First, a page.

• A Penny for a Song

A Penny for a Song

Production Information

Wednesday 25 May 1977 to Saturday 28 May 1977 (4 performances)
at Hampton Court Theatre, Hampton Court House, Surrey, United Kingdom

A Penny for a Song
by John Whiting

1804. The Bellboys family in Dorset believe that Napoleon is about to invade and they prepare for war. Edward Sterne arrives he has been charged to stop any war with Napoleon.

Review by George Allan (June 1977)

Over the last two or three years the Youth Action Theatre at Hampton Court has come up with some real winners, but John Whiting's whimsical, romantic, satirical comedy A Penny For A Song is their best yet!

Director Eric Yardley had obviously taken great time and trouble to make sure his actors understood the play at every level - whether high farce, deep pathos, gentle romance or bitter satire.

Stephen Bentley as the worldly-wise yet essentially conservative High Tory had probably the best lines in the play, combining wit and wisdom as well as a considerable degree of egotism. He was magnificent, save for his excessively stiff carriage at times.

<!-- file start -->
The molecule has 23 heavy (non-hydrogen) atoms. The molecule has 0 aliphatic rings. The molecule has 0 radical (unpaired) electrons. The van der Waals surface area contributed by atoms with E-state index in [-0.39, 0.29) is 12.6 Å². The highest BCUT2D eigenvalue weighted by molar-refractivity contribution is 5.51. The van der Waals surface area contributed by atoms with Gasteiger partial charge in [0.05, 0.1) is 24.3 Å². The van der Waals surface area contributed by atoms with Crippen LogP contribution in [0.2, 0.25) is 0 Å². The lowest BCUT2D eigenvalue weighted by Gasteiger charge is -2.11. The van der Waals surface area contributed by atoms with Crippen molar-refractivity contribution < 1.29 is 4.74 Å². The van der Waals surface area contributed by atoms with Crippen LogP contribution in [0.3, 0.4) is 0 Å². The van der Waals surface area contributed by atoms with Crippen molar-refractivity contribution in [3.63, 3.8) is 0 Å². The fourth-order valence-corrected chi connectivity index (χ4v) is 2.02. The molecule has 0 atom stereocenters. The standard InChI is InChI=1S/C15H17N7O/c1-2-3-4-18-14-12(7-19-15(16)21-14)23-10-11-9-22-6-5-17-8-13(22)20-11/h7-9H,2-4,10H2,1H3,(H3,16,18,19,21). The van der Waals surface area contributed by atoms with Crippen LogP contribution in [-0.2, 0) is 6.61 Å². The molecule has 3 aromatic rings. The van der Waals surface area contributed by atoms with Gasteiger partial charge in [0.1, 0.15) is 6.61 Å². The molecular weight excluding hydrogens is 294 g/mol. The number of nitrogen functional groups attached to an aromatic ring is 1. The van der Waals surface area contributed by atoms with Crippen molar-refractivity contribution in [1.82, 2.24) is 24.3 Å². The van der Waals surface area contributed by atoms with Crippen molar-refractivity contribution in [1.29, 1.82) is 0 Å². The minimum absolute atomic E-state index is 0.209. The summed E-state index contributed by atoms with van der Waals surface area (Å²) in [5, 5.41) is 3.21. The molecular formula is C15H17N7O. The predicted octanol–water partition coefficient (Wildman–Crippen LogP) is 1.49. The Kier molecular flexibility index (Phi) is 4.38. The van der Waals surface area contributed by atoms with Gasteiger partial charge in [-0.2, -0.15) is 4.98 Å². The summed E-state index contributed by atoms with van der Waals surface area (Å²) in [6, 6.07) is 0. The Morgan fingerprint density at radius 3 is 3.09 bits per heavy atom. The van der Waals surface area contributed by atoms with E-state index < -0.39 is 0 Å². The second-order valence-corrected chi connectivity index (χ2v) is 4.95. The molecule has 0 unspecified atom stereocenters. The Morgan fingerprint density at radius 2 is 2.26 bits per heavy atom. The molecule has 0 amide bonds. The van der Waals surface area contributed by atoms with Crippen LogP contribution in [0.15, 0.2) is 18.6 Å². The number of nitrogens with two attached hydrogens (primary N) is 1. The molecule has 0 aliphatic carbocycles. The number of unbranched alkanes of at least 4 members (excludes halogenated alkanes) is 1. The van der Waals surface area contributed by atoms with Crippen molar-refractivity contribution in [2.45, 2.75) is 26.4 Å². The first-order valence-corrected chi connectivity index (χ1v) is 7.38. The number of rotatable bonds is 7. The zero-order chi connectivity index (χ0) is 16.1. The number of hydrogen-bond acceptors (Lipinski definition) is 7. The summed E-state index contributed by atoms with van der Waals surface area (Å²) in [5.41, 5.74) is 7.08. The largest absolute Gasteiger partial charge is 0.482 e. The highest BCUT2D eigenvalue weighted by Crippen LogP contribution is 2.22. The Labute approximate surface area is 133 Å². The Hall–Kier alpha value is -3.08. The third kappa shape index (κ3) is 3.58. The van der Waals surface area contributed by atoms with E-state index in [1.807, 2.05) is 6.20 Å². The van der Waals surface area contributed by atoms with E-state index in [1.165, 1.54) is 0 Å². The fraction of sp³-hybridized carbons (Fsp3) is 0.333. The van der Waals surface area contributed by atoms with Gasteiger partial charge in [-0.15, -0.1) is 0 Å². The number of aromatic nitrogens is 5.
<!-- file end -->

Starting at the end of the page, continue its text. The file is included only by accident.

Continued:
He was more than ably supported by Robert Burrows as his manservant in a performance of gentle charm and honest concern.

Once other charater approached these two, Harry Cowell, the lookout perched in a box high above the stage keeping watch for the the invading French and for local fires. Apart from a wayward Dorset accent this was a gem of a performance, whether in high comedy or in genuine concern at the invasion.

There was a superb cameo from Debbue Lane as Lamprett's wife, her fine sense of timing allowing her to judge to perfection how to ask him to close the garden gate to keep the cannonballs out!

Sarah Keeler, as her daughter, looked lovely, but did tend to gabble in the earlier scenes. Unfortunately, Bernard Forrester, who played the difficult role of Edward Sterne, with whom she falls in love, was terribly stilted, even in the most passionate speeches that foreshadow modern Socialism.

Hugh Williams as the little French boy who speaks not a word throughout the play was still very much a presence representing the essential humanity of the enemy.

As always with YAT the smaller roles were filled brilliantly and there must be a special word of praise for Kim Gerhold's handling of Brian Kerr's sound effects - the resident TTC sound men seem to get carried away by the new sound system in the theatre.

Melanie Wood's setting was excellent and Chris Olney and Len Lee's lighting was quite beautiful.


Role Name


Role Name
DIRECTOREric Yardley